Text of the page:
Teacher Education / Middle Level Education (Grades 5-9) B.S.Ed.

All students must meet the University Requirements.

All students must meet the College Requirements.

The organizing theme of the Middle Level Education program is “Education for High Achievement and Personal Efficacy.” The program provides a minimum of four supervised internships whereby university students participate in the most highly successful middle level school programs that are within reasonable commuting distance.

Students who satisfactorily complete the program earn a minimum of 120 credits of study across four areas: General Education, IDIMC, Professional Studies, and Fieldwork. This design ensures that each student achieves a balance of academic and professional preparation to meet the expectations and challenges associated with teaching at any level. During the students’ first year, faculty guide them in devising an eight-semester plan that is balanced across four areas of study. Those four areas are briefly described below:

General Education

Students earn credits in liberal arts and sciences from an array of disciplines such as: English, mathematics, social science, history, political science, humanities, diversity, and art. Most of these courses are generally completed during the first three to four semesters and, since students sometimes transfer from one program to another, these credits easily transfer to other degree programs in the College of Education and Social Services as well as other colleges within the university.

Professional Studies

Courses that concentrate on the professional work of teaching span all four years. These studies are grounded in theory, research and policies associated with the very best practices in middle level education. Studies of young adolescent learning and development, teachers and teaching, literature for young adult readers and special education are taken in the first two years as pre-professional requirements. These courses include a minimum of one field placement with a middle level team of teachers. More heavily field-linked courses in curriculum, pedagogy, assessment, team organization, literacy, mathematics, and evaluation and assessment are taken the last two years.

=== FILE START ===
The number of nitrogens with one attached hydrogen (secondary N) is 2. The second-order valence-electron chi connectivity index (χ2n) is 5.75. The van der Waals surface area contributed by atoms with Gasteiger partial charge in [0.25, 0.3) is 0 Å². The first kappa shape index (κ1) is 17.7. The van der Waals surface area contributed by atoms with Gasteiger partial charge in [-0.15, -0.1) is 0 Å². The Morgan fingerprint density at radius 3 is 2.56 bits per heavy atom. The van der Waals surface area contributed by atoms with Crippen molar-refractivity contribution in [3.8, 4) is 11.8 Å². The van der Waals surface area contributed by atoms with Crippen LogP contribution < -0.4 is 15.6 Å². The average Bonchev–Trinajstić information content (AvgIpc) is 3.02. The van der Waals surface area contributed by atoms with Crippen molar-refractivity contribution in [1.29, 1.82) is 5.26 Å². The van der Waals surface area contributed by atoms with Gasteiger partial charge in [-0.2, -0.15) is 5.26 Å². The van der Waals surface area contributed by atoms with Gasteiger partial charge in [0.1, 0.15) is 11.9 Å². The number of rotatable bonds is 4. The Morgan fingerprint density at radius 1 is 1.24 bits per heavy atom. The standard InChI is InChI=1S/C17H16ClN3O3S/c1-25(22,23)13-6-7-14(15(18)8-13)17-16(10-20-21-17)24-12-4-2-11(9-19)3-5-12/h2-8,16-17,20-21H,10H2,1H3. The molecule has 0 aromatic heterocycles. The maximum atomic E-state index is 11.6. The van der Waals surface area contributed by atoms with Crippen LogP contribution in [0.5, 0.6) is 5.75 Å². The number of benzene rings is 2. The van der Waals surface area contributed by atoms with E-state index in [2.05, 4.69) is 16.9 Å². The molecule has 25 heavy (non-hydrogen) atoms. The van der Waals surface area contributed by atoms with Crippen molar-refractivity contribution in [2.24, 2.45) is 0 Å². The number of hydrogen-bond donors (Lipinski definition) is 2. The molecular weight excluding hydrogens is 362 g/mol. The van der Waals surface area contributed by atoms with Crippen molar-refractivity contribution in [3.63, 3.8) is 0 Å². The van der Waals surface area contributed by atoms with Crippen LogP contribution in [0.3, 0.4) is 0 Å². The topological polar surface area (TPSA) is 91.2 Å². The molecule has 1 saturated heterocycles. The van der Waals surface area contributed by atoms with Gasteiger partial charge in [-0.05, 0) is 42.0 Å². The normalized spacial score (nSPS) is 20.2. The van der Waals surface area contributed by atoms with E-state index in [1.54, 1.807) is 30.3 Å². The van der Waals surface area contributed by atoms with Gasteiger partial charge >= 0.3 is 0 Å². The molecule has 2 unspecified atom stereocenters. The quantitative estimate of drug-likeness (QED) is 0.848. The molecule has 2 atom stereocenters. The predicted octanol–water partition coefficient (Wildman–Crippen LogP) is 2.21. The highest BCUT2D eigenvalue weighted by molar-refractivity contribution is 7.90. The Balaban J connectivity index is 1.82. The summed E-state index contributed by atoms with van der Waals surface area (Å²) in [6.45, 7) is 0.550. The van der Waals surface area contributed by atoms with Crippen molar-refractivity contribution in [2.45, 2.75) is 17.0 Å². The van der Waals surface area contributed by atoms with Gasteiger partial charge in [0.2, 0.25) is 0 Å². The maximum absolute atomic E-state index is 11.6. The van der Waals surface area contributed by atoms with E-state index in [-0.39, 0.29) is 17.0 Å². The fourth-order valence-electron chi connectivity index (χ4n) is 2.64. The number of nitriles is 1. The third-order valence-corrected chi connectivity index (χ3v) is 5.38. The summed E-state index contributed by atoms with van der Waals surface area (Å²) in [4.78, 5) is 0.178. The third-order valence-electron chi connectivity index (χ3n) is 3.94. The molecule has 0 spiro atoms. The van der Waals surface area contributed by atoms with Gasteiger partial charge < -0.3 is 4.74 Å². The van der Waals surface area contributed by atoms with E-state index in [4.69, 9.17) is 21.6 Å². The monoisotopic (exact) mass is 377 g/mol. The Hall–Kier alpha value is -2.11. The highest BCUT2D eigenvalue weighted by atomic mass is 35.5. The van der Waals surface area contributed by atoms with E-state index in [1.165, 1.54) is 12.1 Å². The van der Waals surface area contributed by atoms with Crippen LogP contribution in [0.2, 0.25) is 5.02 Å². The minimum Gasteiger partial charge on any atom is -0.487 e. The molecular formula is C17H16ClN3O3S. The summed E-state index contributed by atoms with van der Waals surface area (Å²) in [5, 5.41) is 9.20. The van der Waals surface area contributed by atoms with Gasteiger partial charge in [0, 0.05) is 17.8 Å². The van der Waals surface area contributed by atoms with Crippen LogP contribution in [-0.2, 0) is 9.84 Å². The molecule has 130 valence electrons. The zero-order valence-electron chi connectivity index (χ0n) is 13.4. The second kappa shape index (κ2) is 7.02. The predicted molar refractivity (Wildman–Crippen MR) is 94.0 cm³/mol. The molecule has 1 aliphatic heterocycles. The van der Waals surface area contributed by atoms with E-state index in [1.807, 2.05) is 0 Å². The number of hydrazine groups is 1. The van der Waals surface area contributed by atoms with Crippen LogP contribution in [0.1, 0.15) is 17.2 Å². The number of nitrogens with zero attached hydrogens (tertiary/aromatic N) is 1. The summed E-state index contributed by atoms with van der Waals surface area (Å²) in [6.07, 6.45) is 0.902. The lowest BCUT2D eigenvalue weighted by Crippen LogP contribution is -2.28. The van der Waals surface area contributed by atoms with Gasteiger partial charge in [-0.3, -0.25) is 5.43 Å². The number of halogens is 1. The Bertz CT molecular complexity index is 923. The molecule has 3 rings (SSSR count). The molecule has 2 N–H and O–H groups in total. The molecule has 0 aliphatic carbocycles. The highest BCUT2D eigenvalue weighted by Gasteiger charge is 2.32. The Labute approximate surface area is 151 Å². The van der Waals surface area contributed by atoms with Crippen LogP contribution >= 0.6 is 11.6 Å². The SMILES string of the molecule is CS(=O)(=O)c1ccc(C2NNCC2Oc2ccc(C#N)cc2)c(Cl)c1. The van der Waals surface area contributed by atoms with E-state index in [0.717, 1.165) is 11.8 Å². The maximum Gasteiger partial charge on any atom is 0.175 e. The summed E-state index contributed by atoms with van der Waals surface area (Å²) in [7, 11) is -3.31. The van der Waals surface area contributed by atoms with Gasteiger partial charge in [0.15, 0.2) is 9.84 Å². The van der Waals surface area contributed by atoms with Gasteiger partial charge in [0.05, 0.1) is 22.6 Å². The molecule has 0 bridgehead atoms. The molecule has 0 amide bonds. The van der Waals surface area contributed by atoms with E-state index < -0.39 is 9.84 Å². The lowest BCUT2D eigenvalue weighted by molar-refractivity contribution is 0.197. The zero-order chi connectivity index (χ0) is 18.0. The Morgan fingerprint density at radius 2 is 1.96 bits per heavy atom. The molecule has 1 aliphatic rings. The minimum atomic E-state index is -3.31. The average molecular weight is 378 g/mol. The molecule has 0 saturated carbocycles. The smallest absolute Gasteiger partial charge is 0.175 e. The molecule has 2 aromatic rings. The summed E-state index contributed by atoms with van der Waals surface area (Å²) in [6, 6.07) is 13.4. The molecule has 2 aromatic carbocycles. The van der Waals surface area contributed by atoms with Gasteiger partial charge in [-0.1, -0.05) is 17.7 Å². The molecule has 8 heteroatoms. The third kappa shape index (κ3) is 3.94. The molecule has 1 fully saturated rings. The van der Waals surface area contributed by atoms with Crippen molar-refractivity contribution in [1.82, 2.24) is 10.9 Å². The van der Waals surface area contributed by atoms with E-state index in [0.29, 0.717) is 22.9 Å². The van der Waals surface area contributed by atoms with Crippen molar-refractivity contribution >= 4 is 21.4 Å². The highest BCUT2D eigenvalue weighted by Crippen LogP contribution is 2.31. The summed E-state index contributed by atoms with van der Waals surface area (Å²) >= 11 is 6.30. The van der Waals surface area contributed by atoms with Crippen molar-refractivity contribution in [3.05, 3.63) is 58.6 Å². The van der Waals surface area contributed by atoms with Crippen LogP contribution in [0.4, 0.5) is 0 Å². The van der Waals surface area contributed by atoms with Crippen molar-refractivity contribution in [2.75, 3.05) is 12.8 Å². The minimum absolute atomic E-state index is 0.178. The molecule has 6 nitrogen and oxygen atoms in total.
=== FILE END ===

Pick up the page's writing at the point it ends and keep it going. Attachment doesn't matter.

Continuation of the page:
Individually Designed Interdisciplinary Major Concentration (IDIMC)

Students in Middle Level Education complete an IDIMC which consists of two Highly Qualified Teacher (HQT) content areas (English, mathematics, social studies, science). The students must work closely with their advisor to determine the two content areas and sequence of courses.

Fieldwork

The faculty is committed to providing students as many field experience as possible and deemed practical during a four-year course of study. Four courses (EDML 024, EDML 261, EDML 171, EDML 285) are primarily field-based and, while taking these courses, students will enjoy working with teachers on four different teaching teams. Emphasis is placed on high levels of integration between campus-based learning and field experience to ensure that students are sufficiently oriented and prepared for the real work of exemplary middle level schools.